AIA Lecture: “Our Microbial History: How Archaeology Can Contribute to Studies of Modern Health and Disease” (Camilla Speller, UBC)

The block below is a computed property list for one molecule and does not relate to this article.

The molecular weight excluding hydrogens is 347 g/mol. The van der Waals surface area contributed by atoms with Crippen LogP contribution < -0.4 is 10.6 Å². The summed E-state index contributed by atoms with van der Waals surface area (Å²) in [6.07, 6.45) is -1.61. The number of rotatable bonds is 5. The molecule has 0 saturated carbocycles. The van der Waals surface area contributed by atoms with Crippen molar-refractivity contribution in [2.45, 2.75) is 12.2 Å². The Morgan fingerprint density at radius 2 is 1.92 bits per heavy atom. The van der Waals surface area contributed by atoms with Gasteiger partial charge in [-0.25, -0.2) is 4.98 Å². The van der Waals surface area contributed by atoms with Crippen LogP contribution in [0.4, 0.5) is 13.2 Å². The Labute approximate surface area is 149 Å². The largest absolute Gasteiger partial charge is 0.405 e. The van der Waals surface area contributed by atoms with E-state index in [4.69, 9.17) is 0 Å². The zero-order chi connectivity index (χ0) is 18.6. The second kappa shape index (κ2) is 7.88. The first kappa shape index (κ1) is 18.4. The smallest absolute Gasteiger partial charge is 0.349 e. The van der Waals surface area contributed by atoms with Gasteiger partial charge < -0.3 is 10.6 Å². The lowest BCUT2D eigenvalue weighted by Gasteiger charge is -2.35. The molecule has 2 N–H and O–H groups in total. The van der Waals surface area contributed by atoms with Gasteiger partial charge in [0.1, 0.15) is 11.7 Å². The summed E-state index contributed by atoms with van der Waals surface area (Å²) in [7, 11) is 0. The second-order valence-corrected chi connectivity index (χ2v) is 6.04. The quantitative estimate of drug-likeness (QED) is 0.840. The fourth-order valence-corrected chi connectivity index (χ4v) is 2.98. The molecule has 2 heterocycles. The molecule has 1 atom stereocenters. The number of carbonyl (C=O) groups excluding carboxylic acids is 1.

Our bodies are covered in microbes. These microbial communities (or microbiomes) contribute to our health and wellbeing, but have also been implicated in a variety of diseases and disorders. Recent research has demonstrated that we can recover evidence of ancient microbiomes through the molecular analysis of archaeological dental calculus (mineralized plaque, or tartar) and coprolites (fossilised faeces). This talk will explore how the analyses of dental calculus and coprolites can contribute to our understanding of past diet, environments, and diseases, and provide data which can contribute directly to medical understanding of health today.